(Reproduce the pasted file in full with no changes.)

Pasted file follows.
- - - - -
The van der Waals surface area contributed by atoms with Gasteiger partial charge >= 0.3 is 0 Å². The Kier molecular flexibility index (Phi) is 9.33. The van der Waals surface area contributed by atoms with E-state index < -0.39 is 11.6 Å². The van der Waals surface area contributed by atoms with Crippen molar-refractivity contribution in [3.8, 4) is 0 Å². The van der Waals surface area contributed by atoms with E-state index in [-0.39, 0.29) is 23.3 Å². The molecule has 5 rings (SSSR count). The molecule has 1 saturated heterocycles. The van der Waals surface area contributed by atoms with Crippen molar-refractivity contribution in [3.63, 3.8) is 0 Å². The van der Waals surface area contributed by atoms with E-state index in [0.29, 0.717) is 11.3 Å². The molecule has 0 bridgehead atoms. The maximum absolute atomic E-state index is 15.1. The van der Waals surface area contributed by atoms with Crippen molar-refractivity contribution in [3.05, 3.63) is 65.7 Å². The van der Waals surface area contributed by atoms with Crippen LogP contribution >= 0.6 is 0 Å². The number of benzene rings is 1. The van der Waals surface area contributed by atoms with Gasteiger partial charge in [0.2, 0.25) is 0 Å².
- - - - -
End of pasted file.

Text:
The van der Waals surface area contributed by atoms with Gasteiger partial charge >= 0.3 is 0 Å². The Kier molecular flexibility index (Phi) is 9.33. The van der Waals surface area contributed by atoms with E-state index < -0.39 is 11.6 Å². The van der Waals surface area contributed by atoms with Crippen molar-refractivity contribution in [3.8, 4) is 0 Å². The van der Waals surface area contributed by atoms with E-state index in [-0.39, 0.29) is 23.3 Å². The molecule has 5 rings (SSSR count). The molecule has 1 saturated heterocycles. The van der Waals surface area contributed by atoms with Crippen molar-refractivity contribution in [3.63, 3.8) is 0 Å². The van der Waals surface area contributed by atoms with E-state index in [0.29, 0.717) is 11.3 Å². The molecule has 0 bridgehead atoms. The maximum absolute atomic E-state index is 15.1. The van der Waals surface area contributed by atoms with Crippen molar-refractivity contribution in [3.05, 3.63) is 65.7 Å². The van der Waals surface area contributed by atoms with Crippen LogP contribution >= 0.6 is 0 Å². The number of benzene rings is 1. The van der Waals surface area contributed by atoms with Gasteiger partial charge in [0.2, 0.25) is 0 Å².